Finish What You Start

FullSizeRender-3I thought I’d be celebrating today. Yesterday’s Riga Marathon was supposed to be The One… the one that would get me a shiny new personal record, a Boston-qualifying time… the one that would end our time in Latvia with a bang. Instead, it was a bust, and instead of celebrating, I am mourning. Mourning the loss of what could have been, the feeling of having spent countless hours of time and energy – literally blood, sweat and tears – into training for what turned out to be one of the most difficult running experiences of my life. It’s a heartbreak that rivals some of the broken relationships of my past, and one that some people may not understand, because after all, it’s only running. It’s an activity that I choose to do (and one that many people actually hate), and it is supposed to be fun. Why so much melodrama, you may be asking. 

As I’ve written before in this space, including in my very first post more than five years ago, for the majority of my life, running has been my panacea. One some days, it’s what gets me up in the morning, and on others, it’s the only thing that keeps me balanced and feeling normal. If I’ve gone for a run and done nothing else productive during the day, I feel I’ve accomplished something. At some point more than two decades ago, running crossed the line between being a hobby and a lifestyle. When I’ve had to take breaks because I’ve been sick or injured, I feel completely lost. When I’ve had to introduce other aerobic activity into my life because my left knee isn’t always able to handle the high mileage that I’d like to pile on, I don’t feel the same. Cycling, swimming, pool running, yoga… all beneficial and fun in their own right, not none even remotely compares to the joy I get from running.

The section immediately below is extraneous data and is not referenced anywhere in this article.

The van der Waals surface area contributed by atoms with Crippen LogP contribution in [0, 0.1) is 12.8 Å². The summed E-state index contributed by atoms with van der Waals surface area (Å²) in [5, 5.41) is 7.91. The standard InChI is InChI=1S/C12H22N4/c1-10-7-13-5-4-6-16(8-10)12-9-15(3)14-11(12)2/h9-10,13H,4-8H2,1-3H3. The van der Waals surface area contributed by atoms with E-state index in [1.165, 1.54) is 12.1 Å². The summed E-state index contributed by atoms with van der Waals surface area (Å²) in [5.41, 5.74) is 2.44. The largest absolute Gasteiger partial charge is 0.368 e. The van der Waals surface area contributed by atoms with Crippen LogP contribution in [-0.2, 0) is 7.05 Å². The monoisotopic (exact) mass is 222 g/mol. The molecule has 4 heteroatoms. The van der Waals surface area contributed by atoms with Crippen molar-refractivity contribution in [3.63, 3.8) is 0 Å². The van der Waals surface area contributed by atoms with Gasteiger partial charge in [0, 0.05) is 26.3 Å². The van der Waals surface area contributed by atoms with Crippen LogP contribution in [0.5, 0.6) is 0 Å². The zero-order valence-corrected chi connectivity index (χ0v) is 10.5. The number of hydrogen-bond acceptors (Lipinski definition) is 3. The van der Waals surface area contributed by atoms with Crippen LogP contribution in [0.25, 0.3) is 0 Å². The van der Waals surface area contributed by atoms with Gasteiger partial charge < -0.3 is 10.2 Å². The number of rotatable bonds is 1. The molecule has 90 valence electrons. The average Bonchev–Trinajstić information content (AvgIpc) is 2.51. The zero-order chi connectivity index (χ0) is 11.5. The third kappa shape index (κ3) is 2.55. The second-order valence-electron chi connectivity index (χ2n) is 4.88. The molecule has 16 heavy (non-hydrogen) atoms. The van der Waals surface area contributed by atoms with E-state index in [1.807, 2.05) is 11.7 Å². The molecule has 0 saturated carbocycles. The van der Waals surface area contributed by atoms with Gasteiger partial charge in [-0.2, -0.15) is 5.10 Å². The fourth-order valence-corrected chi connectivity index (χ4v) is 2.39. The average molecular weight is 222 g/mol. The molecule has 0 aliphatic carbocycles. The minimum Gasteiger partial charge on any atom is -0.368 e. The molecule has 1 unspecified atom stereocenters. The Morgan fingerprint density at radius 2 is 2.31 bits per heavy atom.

I’ve also found over the years that I most enjoy running when I am working toward a goal, whether a longer distance, a faster time, or more difficult terrain. It’s rare that I go through periods without training for something. Some of these goals follow a natural progression, like improving my time at a certain distance, or testing my body and mind to see if I can run just a little bit farther than the last time. I imagine that most marathon runners put qualifying for Boston somewhere on their list of goals, and I am no exception. In fact, it’s been on my list for nearly 17 years, since my second marathon in Philadelphia, where I finished in 3:47:34, just over eight-and-a-half minutes shy of the 3:40 I needed to qualify. That goal didn’t seem so out of reach at that time. I was 21, just hitting my stride and figuring out how to train for a marathon. I’ve narrowed that gap in the years since, running 3:42:29 in 2010 and 3:43:34 in 2015, but I still haven’t been able burst through that elusive 3:40 barrier. I thought that yesterday would be the day, but it wasn’t. So I guess it wasn’t supposed to be The One after all.